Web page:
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Budhandev Karmaskar v. State of West Bengal

The justices of the Supreme Court scrutinized the circumstantial evidence in an appeal.

Citation: Budhandev Karmaskar v. State of West Bengal, (2011) 4 SCC 749


Budhandev Karmaskar, the appellant in Budhandev Karmaskar v. State of West Bengal, was found guilty of killing his wife Shampa Karmaskar. The event happened at their West Bengali home late on October 15, 2008. The circumstantial evidence that supported the prosecution's case included witness testimony and claims of home strife.

Facts of the case:

This case concerns the 45-year-old sex worker Shrimati Chayay Rani Pal, also known as Buri, who was killed by the appellant, Budhadev Karmaskar.

The incident happened on September 17, 1999, at approximately 9:00 p.m. in a three-story building located in Kolkata's red light district, Jogen Duta Lane. Buri was a tenant in the structure.

The dead had been sleeping outside her room, which was located close to the second-floor stairway, before the event. The accused approached her expressing a desire for sex, something that Buri, the dead, declined.

The dead were abused by the accused in a fit of rage, who kicked, thrashed, and smashed her hands and legs in addition to repeatedly hitting her skull. The accused did not think that the deceased had enough, so he pulled her by her hair and struck her skull on the wall after she fell to the first floor.

Asha Khatun was on the second floor and saw the occurrence firsthand. He was being protested against, and he fled to protect himself during this time.

Buri was brought to the Medical College Hospital immediately, but she passed on en route. Her face was injured eleven times as a result of the incident, which resulted in bleeding from the head, nose, and ears.



  1. whether the appellant's guilt might have been proven by the prosecution's circumstantial evidence.

  2. Whether it was incorrect for the lower courts to rely on witness testimony that lacked adequate support.

  3. Whether any irregularities in the investigation or trial process occurred that would have compromised the impartiality of the proceedings.



The prosecution said that the evidence, which consisted of witness accounts and an alleged history of family strife, created a logical scenario that implicated the appellant in wrongdoing. The defence contended that inadequate evidence was presented and that anomalies in procedure occurred both during the inquiry and trial. Specifically, they cast doubt on the veracity of some pieces of evidence and questioned the reliability of witness statements.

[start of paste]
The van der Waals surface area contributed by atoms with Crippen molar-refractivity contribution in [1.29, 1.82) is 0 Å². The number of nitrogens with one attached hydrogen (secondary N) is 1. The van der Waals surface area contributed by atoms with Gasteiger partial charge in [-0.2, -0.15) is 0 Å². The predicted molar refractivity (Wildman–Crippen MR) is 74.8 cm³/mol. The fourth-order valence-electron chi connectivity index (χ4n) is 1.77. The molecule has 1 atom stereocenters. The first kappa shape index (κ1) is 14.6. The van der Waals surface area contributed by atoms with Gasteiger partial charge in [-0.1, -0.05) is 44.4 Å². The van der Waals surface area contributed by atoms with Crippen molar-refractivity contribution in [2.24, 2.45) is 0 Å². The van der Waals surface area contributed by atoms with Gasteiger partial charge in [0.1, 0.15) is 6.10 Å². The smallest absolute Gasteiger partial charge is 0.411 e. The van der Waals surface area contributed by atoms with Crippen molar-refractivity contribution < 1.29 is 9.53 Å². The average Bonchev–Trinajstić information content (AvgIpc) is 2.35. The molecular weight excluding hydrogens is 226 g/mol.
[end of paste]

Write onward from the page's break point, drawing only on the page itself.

Judgment with Reasoning: 

The appellant was convicted of killing his wife and given a life sentence by the trial court based on circumstantial evidence and witness testimony. The conviction was maintained by the High Court, which noted the coherence of the evidence.

The justices of the Supreme Court scrutinized the circumstantial evidence in an appeal. The Court decided that although circumstantial evidence may support a conviction, it had to be definitive—that is, it had to rule out any plausible alternative and solely lead to the assumption of guilt. The Court expressed doubts regarding the veracity of the witness statements and pointed out that there was no concrete proof connecting the appellant to the offence.

In a dissenting opinion, Justice Sharma maintained that the witness testimony was credible and that the circumstantial evidence was sufficient. Concurring with the majority, Justice Das highlighted the necessity for a higher threshold in circumstantial situations and voiced doubts about the calibre and dependability of the evidence.


Rule of Law:

The verdict upheld the requirement that, in cases involving circumstantial evidence, the entire line of events must be followed and the evidence must only point to the accused's guilt. The Court stressed that when relying on witness testimony, care must be taken, particularly in cases where there isn't any independent confirmation.


Analysis of the decision upheld:

 By overturning Budhandev Karmaskar's conviction in its ruling, the Supreme Court brought attention to the shortcomings of the circumstantial evidence and the demand for a stricter standard in situations like these. The case brings to light the significance of carefully assessing the evidence in criminal cases and serves as a timely reminder that guilt must be established beyond a reasonable doubt. By upholding the high threshold necessary for a conviction in the absence of direct proof, the decision reinforced the body of legal precedent about circumstantial evidence.

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